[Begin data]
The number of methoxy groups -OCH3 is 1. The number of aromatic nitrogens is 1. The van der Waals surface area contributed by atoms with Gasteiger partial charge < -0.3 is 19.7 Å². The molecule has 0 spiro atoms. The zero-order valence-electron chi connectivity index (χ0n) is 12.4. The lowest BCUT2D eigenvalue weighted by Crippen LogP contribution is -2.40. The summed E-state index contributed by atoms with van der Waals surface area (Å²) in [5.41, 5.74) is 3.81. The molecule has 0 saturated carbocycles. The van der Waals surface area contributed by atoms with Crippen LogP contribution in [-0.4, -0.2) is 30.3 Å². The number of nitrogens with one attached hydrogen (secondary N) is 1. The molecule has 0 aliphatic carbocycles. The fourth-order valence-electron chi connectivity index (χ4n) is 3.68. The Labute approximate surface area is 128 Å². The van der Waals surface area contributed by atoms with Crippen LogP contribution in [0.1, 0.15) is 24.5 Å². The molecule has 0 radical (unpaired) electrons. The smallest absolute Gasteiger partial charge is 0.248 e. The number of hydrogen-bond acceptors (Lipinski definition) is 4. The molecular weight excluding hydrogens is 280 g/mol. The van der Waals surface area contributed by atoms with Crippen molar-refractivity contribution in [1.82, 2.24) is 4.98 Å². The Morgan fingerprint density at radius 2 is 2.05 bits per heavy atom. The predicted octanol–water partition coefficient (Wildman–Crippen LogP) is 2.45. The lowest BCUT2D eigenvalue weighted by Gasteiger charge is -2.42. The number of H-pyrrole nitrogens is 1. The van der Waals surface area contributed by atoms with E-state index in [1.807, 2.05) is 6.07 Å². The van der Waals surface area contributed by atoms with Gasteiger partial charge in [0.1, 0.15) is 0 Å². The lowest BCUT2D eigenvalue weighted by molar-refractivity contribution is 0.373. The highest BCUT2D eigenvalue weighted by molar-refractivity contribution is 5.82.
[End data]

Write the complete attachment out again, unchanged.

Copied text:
The number of methoxy groups -OCH3 is 1. The number of aromatic nitrogens is 1. The van der Waals surface area contributed by atoms with Gasteiger partial charge < -0.3 is 19.7 Å². The molecule has 0 spiro atoms. The zero-order valence-electron chi connectivity index (χ0n) is 12.4. The lowest BCUT2D eigenvalue weighted by Crippen LogP contribution is -2.40. The summed E-state index contributed by atoms with van der Waals surface area (Å²) in [5.41, 5.74) is 3.81. The molecule has 0 saturated carbocycles. The van der Waals surface area contributed by atoms with Crippen LogP contribution in [-0.4, -0.2) is 30.3 Å². The number of nitrogens with one attached hydrogen (secondary N) is 1. The molecule has 0 aliphatic carbocycles. The fourth-order valence-electron chi connectivity index (χ4n) is 3.68. The Labute approximate surface area is 128 Å². The van der Waals surface area contributed by atoms with Crippen LogP contribution in [0.1, 0.15) is 24.5 Å². The molecule has 0 radical (unpaired) electrons. The smallest absolute Gasteiger partial charge is 0.248 e. The number of hydrogen-bond acceptors (Lipinski definition) is 4. The molecular weight excluding hydrogens is 280 g/mol. The van der Waals surface area contributed by atoms with Crippen molar-refractivity contribution in [1.82, 2.24) is 4.98 Å². The Morgan fingerprint density at radius 2 is 2.05 bits per heavy atom. The predicted octanol–water partition coefficient (Wildman–Crippen LogP) is 2.45. The lowest BCUT2D eigenvalue weighted by Gasteiger charge is -2.42. The number of H-pyrrole nitrogens is 1. The van der Waals surface area contributed by atoms with E-state index in [1.807, 2.05) is 6.07 Å². The van der Waals surface area contributed by atoms with Gasteiger partial charge in [0.1, 0.15) is 0 Å². The lowest BCUT2D eigenvalue weighted by molar-refractivity contribution is 0.373. The highest BCUT2D eigenvalue weighted by molar-refractivity contribution is 5.82.